All adults have a child in them. Like children have a favourite blanket or toy that they carry with them everywhere, adults too have a favourite something that they just want to hold on to.
In my husband’s case it is a T-shirt that I have nicknamed ‘The Polar Bear.’ This T-shirt has a bear catching a salmon from a river, and it is about 12- years-old. It is soft to touch, and almost threadbare from being worn every other day since it has been in my husband’s possession.
Once he came home from a business trip and went straight to the closet because he wanted to change into The Polar Bear. He couldn’t find it, and he came prancing into the kitchen and asked, “What have you done to my Polar Bear?” I had told him a week or so ago before he left for the trip that one of these days, I was going to do something about it; perhaps hide it or make a dish cloth out of his favourite T-shirt because he refused to put it to rest.
I still remember the look of hurt and anger on his face, as I turned to face him, and relief flooding his face when I replied, “I have put it it in the laundry basket for a wash.”
For me, it is my rucksack.
We got it when we went on our first international trip from the UK, to Belgium in 2015. I am not a brand person, but I had fallen in love with the floral designs of British designer Catherine Isabel Audrey and her company Cath Kidston. This rucksack was love at first sight.
The pretty flowers and colours, and the incredibly soft material had my heart dancing to ABBA’s Dancing Queen song the moment I saw it.
We bought it. Perhaps my husband, who hates anything floral gave in, because he knew that he was always saying no when I tried buying flowery bedsheets in English colours and patterns for our bedroom or when I looked longingly at a table cloth in blossomy patterns. He hates floral patterns, and always prefers geometric or abstract ones and find flowers and shades of pink too girly. But when I pointed out to the rucksack and stared at it as if were George Clooney, he said yes.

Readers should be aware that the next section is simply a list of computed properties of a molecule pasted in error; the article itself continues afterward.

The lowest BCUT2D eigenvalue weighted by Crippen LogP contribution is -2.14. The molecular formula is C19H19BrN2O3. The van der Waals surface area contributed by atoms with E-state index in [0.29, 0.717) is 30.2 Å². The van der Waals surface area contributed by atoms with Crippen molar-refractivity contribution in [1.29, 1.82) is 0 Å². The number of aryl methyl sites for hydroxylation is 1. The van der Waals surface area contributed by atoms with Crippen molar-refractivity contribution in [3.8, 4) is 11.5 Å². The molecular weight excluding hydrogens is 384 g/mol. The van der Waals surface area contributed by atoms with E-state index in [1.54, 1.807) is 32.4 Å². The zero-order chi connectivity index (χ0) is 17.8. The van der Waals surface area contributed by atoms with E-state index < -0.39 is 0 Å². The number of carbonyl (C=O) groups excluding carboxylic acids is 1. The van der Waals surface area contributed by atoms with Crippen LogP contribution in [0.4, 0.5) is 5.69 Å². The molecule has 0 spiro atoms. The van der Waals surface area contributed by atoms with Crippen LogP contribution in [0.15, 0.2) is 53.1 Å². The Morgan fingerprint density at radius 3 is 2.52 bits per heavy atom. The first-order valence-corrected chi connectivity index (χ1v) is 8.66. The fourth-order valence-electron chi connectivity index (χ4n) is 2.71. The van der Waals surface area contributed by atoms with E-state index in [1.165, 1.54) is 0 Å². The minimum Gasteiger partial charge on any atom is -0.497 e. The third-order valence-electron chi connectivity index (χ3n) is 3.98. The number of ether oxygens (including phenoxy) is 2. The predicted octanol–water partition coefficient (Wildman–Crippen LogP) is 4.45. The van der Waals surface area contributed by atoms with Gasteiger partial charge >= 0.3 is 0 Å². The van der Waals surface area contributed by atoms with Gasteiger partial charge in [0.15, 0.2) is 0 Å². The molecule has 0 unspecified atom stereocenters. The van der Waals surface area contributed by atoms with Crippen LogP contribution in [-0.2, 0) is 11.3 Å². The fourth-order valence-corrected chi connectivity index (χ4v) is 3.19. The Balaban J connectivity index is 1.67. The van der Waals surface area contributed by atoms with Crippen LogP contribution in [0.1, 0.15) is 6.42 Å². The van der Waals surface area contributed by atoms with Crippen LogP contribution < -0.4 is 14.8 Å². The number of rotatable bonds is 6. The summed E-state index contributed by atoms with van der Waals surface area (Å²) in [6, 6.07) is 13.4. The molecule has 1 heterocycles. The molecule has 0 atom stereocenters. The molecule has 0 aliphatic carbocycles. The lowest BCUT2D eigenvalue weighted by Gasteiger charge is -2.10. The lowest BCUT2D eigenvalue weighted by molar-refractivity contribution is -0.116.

He did not know that he would come to regret this decision. It has been over six years now since we bought the rucksack and I never step anywhere without it. He complains that it is omnipotent, always there in all my pics, and now, he insists that I take it off my back and move it somewhere out of the frame when he is taking a pic.
He has taken me to Cath Kidston stores multiple times to see if I could pick up another one, doesn’t matter if it is floral just so that I could put this one to rest.
My rucksack is now frayed at certain places, and is worn for use. But I love it and want no other. It still makes my heart dance, and so it accompanies me everywhere. Since its maiden trip to Belgium, it has been to the Yorkshire Dales, Swindon, Cornwall, Swanage, Malta, Turkey, Sweden, Powerscourt House and Gardens, Wicklow, Bray, Howth, Kinvara, Enniskerry…just about anywhere I have gone. It has been on treks, on walks and trails, to waterfalls, on a hot-air balloon in Cappadocia, to a grand palace in Turkey, to castles and parks, to public gardens and shopping arcades…
It is my Polar Bear.
In my childhood, I had a blanket. I would take it everywhere, and the minute my parents would dress up and dress me up, I would catch hold of it because there was no place that I would go without it. In the end, one day when I was fast asleep, my parents wedged it out of my hands and put it away in a place where I could never find it.
They said, a crow had come and flown away with it. My mother says I cried for days on end and went looking at every corner in the house and even in the garden, trying to find my much-loved friend.
What will it take this time? Maybe there’s another rucksack for me somewhere – one that will capture my heart and let me say goodbye to the one that has had my back for the last six years now?